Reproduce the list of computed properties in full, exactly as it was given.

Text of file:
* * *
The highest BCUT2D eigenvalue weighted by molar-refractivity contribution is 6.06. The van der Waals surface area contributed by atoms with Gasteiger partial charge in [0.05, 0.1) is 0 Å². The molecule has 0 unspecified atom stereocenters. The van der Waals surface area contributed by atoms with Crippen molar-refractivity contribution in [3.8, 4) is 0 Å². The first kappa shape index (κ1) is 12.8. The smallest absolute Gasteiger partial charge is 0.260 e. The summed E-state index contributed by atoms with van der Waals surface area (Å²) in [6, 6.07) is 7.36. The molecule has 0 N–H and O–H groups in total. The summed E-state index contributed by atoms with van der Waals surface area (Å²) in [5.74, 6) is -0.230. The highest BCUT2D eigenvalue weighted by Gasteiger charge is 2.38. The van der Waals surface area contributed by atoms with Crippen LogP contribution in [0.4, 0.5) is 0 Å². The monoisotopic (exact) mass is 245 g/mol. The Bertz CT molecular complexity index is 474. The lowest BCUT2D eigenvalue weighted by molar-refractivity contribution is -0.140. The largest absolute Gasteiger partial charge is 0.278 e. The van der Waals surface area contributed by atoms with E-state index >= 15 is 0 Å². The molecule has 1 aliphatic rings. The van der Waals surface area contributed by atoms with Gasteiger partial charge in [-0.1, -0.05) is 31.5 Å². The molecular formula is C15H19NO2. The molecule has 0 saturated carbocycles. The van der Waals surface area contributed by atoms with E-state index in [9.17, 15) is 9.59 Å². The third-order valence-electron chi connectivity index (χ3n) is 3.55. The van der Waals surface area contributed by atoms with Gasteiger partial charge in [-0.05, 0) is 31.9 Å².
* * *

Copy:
The highest BCUT2D eigenvalue weighted by molar-refractivity contribution is 6.06. The van der Waals surface area contributed by atoms with Gasteiger partial charge in [0.05, 0.1) is 0 Å². The molecule has 0 unspecified atom stereocenters. The van der Waals surface area contributed by atoms with Crippen molar-refractivity contribution in [3.8, 4) is 0 Å². The first kappa shape index (κ1) is 12.8. The smallest absolute Gasteiger partial charge is 0.260 e. The summed E-state index contributed by atoms with van der Waals surface area (Å²) in [6, 6.07) is 7.36. The molecule has 0 N–H and O–H groups in total. The summed E-state index contributed by atoms with van der Waals surface area (Å²) in [5.74, 6) is -0.230. The highest BCUT2D eigenvalue weighted by Gasteiger charge is 2.38. The van der Waals surface area contributed by atoms with Crippen LogP contribution in [0.4, 0.5) is 0 Å². The monoisotopic (exact) mass is 245 g/mol. The Bertz CT molecular complexity index is 474. The lowest BCUT2D eigenvalue weighted by molar-refractivity contribution is -0.140. The largest absolute Gasteiger partial charge is 0.278 e. The van der Waals surface area contributed by atoms with E-state index >= 15 is 0 Å². The molecule has 1 aliphatic rings. The van der Waals surface area contributed by atoms with Gasteiger partial charge in [-0.1, -0.05) is 31.5 Å². The molecular formula is C15H19NO2. The molecule has 0 saturated carbocycles. The van der Waals surface area contributed by atoms with E-state index in [9.17, 15) is 9.59 Å². The third-order valence-electron chi connectivity index (χ3n) is 3.55. The van der Waals surface area contributed by atoms with Gasteiger partial charge in [-0.05, 0) is 31.9 Å².